Comparing ourselves to others isn’t a recent phenomenon — it’s part of our culture. Just think about it: As soon as we’re able to form thoughts and opinions, we start comparing. Who’s taller? Who’s better at sports? Who has more friends?
Unlike other childish habits, the urge to measure up doesn’t ever really go away. In fact, some would argue that it only intensifies when we become teens. On top of comparing ourselves to classmates and siblings, there are outside forces too: celebrities, magazine covers, TV, advertisements and movies.
“At a younger age, (having seen) the things that were portrayed in popular music groups, famous celebrities or older peers on social media, I found myself wanting to be them and wondering why I wasn’t like them,” said Von Steuben junior Michael Torres. “So I began doing what they did in order to fit in with my own peers and maybe gain some of the popularity they had.”
“We are flooded with the message that we should compare ourselves to others. Magazines, advertisements, stores — it becomes all about what other people have or what they’ve achieved,” said Terry Diebold, author of “The Myth of Self-Esteem: 50 Ways to Stop Sabotaging Yourself.”
Social media adds another layer to the problem. Facebook, Twitter and Instagram offer a constant stream of updates about the people around us. She got accepted to Harvard? With a scholarship? He bought the brand new Nikes? They’re dating?
“The perception is that if I go on Facebook and read about how wonderful everyone else is, and I’m not feeling good about myself, it’s going to make me feel worse,” said Mike Robbins, a regular contributor to oprah.com and author of “Be Yourself, Everyone Else is Already Taken.” “We compare our insides to other people’s outsides, and we usually don’t feel like we measure up.”
Essentially, these updates can shape the way we see ourselves. If we don’t measure up, we feel insignificant or behind.
“Teens are very self-conscious and (we) tend to compare ourselves to each other very often, and it has become much more apparent with things like Facebook or Twitter,” said Lane Tech junior Kayla Martinez. “I try not to let things like that affect me, but in the modern world of technology it’s hard not to take notice of what others are doing, and sometimes you want to be just like them.”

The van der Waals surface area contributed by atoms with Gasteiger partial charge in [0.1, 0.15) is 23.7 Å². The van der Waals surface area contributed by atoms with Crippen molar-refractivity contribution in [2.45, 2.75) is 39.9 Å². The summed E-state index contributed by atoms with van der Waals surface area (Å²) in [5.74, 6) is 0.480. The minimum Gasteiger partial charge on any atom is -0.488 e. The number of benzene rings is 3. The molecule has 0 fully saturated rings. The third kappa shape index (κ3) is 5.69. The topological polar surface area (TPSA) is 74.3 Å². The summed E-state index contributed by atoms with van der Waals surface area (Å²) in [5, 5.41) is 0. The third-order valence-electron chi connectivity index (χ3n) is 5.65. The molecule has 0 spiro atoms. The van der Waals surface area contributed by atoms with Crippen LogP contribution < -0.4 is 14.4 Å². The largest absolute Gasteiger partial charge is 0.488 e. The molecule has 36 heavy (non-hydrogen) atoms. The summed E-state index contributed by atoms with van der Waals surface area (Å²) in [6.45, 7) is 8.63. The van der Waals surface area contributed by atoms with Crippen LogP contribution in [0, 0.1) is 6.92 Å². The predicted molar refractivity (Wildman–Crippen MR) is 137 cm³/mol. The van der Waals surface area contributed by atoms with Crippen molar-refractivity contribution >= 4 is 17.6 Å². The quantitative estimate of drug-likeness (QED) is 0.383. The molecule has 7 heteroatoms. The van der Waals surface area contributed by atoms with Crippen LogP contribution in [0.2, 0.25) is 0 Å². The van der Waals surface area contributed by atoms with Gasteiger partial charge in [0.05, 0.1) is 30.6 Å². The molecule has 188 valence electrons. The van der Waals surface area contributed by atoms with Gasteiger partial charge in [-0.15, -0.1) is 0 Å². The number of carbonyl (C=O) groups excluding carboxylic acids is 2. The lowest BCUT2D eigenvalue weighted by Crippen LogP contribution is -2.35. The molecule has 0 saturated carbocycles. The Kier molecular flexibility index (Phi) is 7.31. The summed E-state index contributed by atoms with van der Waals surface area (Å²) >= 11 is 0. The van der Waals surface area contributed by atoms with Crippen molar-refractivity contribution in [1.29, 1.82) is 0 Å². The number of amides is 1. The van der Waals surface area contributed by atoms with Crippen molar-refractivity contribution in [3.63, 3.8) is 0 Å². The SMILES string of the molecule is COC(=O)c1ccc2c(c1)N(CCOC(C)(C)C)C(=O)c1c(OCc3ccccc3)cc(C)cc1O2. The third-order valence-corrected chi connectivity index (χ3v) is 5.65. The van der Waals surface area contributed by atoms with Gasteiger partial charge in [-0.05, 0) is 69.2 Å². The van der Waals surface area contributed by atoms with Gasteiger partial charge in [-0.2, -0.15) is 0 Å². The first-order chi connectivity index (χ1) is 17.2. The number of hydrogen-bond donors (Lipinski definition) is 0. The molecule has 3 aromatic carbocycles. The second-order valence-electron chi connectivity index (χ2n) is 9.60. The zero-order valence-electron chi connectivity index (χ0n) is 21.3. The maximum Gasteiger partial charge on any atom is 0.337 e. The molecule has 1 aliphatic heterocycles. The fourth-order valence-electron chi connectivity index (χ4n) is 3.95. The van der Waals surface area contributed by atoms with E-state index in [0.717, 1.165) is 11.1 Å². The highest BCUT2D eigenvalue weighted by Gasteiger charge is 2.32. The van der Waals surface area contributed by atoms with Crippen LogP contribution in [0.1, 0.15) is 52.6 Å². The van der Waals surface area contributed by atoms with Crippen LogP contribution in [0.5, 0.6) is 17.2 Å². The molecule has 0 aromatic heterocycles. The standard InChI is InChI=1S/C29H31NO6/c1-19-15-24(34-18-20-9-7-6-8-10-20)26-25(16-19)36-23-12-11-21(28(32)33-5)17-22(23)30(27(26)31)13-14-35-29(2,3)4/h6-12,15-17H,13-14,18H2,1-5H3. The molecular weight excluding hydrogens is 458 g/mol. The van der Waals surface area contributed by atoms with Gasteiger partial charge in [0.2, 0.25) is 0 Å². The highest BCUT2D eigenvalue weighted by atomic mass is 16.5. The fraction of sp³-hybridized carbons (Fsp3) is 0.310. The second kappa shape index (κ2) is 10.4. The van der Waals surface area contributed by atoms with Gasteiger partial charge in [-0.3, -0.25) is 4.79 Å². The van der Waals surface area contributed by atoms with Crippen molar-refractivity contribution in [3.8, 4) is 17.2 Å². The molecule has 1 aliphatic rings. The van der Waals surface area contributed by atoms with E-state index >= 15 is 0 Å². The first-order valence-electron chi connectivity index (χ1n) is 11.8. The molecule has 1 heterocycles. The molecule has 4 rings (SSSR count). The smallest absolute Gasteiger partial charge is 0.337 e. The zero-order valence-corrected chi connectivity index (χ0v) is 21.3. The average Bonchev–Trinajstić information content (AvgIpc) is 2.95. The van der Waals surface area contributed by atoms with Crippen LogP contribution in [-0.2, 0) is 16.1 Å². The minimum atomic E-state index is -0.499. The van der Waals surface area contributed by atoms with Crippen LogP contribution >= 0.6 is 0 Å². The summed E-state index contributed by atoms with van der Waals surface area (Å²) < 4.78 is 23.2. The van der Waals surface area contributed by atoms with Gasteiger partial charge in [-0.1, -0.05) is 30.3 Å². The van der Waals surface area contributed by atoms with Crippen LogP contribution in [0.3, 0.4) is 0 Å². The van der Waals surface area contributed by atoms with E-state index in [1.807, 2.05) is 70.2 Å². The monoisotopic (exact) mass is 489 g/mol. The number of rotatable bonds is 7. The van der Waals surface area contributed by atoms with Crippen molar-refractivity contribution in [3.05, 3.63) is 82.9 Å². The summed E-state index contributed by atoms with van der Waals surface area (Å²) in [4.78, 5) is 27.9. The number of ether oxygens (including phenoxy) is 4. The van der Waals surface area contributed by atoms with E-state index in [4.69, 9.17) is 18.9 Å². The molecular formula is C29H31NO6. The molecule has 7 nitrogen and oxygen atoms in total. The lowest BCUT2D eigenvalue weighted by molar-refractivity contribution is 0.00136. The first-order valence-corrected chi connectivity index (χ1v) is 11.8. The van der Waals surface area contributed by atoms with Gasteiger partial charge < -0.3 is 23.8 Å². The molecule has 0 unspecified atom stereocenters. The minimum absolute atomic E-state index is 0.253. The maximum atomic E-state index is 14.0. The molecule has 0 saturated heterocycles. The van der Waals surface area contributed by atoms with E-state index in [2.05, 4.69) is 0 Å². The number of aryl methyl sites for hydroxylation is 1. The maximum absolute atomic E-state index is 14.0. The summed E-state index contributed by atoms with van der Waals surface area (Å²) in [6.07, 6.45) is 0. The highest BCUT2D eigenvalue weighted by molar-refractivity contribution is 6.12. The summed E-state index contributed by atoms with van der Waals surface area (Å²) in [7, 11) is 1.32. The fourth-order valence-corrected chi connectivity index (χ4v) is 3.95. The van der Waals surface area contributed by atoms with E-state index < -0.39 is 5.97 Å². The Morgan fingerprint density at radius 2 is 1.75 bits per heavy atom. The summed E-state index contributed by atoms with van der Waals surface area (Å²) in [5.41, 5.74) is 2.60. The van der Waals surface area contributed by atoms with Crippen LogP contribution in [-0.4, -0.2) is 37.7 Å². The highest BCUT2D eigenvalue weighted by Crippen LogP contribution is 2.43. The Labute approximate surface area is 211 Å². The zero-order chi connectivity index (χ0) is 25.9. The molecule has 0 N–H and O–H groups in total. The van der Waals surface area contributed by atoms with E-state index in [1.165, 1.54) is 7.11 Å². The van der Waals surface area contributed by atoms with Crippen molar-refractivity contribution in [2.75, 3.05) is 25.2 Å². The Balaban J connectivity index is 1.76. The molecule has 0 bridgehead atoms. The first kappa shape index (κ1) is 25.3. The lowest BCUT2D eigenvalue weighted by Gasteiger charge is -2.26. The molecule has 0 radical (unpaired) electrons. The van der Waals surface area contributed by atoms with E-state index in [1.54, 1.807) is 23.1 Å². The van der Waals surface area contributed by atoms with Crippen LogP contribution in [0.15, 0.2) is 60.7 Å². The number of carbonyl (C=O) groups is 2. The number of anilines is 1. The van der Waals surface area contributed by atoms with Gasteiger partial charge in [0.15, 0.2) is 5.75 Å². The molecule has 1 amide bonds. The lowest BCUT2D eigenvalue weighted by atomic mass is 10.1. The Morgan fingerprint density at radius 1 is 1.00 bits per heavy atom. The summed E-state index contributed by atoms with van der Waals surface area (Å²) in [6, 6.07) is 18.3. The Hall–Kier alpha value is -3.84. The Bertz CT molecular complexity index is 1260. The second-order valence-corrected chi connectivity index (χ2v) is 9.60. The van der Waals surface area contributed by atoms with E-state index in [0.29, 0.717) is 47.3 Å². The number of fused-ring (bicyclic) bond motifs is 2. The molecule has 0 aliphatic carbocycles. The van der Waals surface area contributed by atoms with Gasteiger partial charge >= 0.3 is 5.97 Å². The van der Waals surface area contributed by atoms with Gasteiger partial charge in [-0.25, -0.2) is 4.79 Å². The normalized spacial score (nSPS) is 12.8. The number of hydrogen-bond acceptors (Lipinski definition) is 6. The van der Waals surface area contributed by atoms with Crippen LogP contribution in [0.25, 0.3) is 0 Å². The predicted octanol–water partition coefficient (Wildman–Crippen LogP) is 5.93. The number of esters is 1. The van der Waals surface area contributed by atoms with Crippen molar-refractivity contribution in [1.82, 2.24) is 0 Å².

Before you get caught up in the comparison game, keep in mind one very important detail: When it comes to social media, we often present only the things we want people to see — the good fortunes, happy moments, delicious desserts and best smiles.
“The deeper question is: Are people really posting things on social media that are true or are they simply doing it to present something to other people?” Robbins asked. “It’s what we do in our culture: ‘Look how great I am,’ ‘Look how smart I am,’ ‘Look how accomplished I am,’ ‘Look how happy I am,’ and sometimes that’s true, but in a lot of cases, it’s not.”
While comparing ourselves to others can inspire us to get ahead and work harder, it can also drive us crazy. Next time you find yourself wondering if you measure up, remember this:
“(Our belongings and accomplishments are) not a measure of who we are,” Diebold said. “We already have worth as an individual when we’re born. Everything else is what people think of us.”
Advice to go
1. Don’t ignore jealous feelings. It’s tough, but admitting to yourself that you’re jealous of someone else can help you let go of those hard feelings.
2. Realize that someone else’s success doesn’t take away from your own. Just because someone else succeeds at one thing doesn’t mean you won’t succeed at all. There are plenty of opportunities for everyone.
3. Give yourself a break. We all have different strengths and weaknesses. Because of that, you can’t be good at everything. Learn to accept yourself.
4. Find happiness everywhere. Stop thinking that you’ll only be happy when you finally measure up to that one person. Be enlightened by the path to your own success.
5. Celebrate the little victories: Oftentimes, we measure our worth with big, momentous events. Stop it. Celebrate the little accomplishments too—it will make you a happier person.
This article was written by teen reporters Kathryn Cua, Hinsdale Central, and Joe Hendix, Williams Prep, from The Mash, a weekly publication distributed to Chicago high schools.